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Aviation News for the Week of September 4, 2016

This week in aviation news: Bombardier revises 2016 C-Series delivery schedule, Vietjet places order for 20 Airbus A320s


On Tuesday, Canadian aircraft manufacturer Bombardier announced that has cut CSeries delivery projections for 2016 by nearly half, due to ongoing issues with the aircraft’s Pratt & Whitney engines. Bombardier had originally planned for 15 deliveries of the CS100 this year, but now expects to deliver only seven. The engine issues have been attributed to delays in parts manufacturing of the aircraft’s Pratt & Whitney 1500G geared turbofan engines. The first CS100 aircraft was delivered to Air Swiss in June while the larger member of the C-Series family, the CS300, is scheduled for its first delivery by the end of this year as planned. “We are working very closely with Pratt & Whitney to quickly address this supplier ramp-up issue and to ensure we have a strong supplier base to support our long-term growth objectives,” Fred Cromer, president of Bombardier Commercial Aircraft, said. “We are very confident in our production ramp-up plan, including our ability to meet our production goal of 90 to 120 aircraft per year by 2020.” Bombardier Commercial Airplanes lowered its projected net profit for this year but still expects to fall into its lower guidance range, estimating approximately $17.5-16.5 billion in profit. Related issues with Pratt & Whitney’s engine production has caused extensive delays on deliveries of Airbus’ new A320neo aircraft.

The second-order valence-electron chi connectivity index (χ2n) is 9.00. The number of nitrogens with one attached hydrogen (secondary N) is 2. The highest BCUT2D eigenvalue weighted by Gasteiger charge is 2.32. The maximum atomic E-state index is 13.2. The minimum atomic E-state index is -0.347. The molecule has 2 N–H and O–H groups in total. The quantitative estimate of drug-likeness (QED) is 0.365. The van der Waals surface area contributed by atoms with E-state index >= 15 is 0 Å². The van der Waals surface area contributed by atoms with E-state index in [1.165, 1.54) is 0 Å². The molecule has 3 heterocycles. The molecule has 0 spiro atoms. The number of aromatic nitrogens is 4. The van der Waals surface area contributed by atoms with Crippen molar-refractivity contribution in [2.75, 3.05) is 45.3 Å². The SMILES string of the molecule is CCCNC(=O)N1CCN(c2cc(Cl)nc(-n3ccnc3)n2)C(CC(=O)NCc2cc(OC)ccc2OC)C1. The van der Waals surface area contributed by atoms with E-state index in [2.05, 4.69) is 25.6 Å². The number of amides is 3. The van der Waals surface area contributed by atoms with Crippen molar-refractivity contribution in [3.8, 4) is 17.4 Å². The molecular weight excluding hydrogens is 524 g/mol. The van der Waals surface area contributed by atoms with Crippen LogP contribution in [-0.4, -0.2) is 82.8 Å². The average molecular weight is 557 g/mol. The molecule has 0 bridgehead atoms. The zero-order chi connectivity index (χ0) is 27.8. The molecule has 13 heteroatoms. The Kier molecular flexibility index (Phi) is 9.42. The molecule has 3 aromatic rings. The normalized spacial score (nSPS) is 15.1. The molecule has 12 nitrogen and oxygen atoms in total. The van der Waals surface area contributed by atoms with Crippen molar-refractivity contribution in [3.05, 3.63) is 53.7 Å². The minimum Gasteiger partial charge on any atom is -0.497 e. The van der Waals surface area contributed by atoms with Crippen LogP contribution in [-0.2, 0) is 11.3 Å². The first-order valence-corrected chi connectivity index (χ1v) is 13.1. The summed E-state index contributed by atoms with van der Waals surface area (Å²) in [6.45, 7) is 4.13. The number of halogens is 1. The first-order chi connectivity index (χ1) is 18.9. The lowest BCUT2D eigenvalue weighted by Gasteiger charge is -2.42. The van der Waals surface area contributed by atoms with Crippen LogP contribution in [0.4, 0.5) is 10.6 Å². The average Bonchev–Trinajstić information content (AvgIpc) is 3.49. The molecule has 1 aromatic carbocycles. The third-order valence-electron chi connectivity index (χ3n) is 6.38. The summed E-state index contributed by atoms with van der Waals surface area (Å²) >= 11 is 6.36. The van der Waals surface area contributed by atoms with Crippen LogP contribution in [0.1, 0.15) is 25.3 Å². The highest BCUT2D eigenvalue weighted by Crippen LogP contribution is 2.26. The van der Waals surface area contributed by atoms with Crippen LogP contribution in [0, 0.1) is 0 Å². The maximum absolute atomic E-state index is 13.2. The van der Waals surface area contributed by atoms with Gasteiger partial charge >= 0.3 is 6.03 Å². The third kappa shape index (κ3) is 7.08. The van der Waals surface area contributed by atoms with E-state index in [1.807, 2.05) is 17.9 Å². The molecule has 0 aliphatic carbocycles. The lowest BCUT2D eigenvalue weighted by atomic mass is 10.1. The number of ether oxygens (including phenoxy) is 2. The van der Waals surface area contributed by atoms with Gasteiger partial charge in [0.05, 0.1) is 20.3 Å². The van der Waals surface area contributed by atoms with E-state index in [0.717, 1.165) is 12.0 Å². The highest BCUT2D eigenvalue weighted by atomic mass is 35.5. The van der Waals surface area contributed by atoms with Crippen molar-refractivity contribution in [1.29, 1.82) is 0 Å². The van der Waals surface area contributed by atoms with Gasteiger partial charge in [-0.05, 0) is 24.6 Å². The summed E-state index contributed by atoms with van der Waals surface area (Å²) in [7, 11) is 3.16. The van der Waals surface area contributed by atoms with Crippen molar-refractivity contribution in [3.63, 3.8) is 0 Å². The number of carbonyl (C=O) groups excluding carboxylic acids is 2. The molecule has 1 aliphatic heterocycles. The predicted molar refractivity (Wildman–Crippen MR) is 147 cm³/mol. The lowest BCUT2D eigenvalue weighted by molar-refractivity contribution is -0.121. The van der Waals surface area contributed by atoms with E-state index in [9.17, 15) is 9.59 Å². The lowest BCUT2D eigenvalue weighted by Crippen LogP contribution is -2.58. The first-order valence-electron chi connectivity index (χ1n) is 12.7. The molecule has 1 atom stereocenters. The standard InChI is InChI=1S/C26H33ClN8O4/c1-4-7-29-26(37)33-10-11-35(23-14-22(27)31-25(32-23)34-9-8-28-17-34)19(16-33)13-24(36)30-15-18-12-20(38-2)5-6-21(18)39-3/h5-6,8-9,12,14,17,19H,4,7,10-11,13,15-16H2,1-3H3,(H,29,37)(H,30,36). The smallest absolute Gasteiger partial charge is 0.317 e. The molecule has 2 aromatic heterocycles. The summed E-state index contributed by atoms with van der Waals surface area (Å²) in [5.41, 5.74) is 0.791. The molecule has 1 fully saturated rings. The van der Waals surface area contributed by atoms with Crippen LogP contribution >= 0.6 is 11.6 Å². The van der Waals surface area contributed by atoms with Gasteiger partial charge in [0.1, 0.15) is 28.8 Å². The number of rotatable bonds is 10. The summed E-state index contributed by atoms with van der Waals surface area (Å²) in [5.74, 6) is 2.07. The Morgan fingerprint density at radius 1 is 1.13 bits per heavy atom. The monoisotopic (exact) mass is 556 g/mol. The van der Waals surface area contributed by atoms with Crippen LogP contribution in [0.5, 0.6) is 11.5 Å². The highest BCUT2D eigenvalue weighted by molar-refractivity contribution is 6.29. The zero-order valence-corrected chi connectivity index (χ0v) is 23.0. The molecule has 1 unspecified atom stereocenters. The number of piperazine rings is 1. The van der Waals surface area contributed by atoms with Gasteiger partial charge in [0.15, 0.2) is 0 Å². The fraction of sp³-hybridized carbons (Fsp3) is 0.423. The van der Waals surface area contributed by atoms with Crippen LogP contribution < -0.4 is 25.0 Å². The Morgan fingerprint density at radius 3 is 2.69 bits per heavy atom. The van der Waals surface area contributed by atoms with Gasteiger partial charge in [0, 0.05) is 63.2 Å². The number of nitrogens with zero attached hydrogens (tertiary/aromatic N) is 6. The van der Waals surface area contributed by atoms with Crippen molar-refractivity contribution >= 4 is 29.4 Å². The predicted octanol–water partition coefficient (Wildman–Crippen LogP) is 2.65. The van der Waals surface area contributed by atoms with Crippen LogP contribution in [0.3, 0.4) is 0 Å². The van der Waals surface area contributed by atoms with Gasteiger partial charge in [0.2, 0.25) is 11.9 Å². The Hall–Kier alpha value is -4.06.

Vietjet has placed an order for 20 A320 family aircraft, consisting of 10 A320neos and 10 A320ceos. A Vietnam-based low-cost carrier, Vietjet began operations five years ago and its fleet includes 40 A320 family aircraft. The deal was finalized in conjunction with French President François Hollande’s official state trip to Vietnam last week. Hollande witnessed the signing of the agreement, along with President of the Socialist Republic of Vietnam Tran Dai Quang. “We are pleased to sign our latest purchase agreement with Vietjet,” said Fabrice Brégier, Airbus President & CEO. “Vietjet is benefitting from the very significant economies that come from operating a single aircraft family. For busier routes the A321 combines higher capacity with the lowest operating costs in its class, offering unbeatable efficiency. Airbus and Vietjet also finalized an agreement to provide training and maintenance for the aircraft at Vietjet’s new facility in Ho Chi Minh City. Including this order, Vietjet has placed orders for a total of 119 A320 family aircraft.

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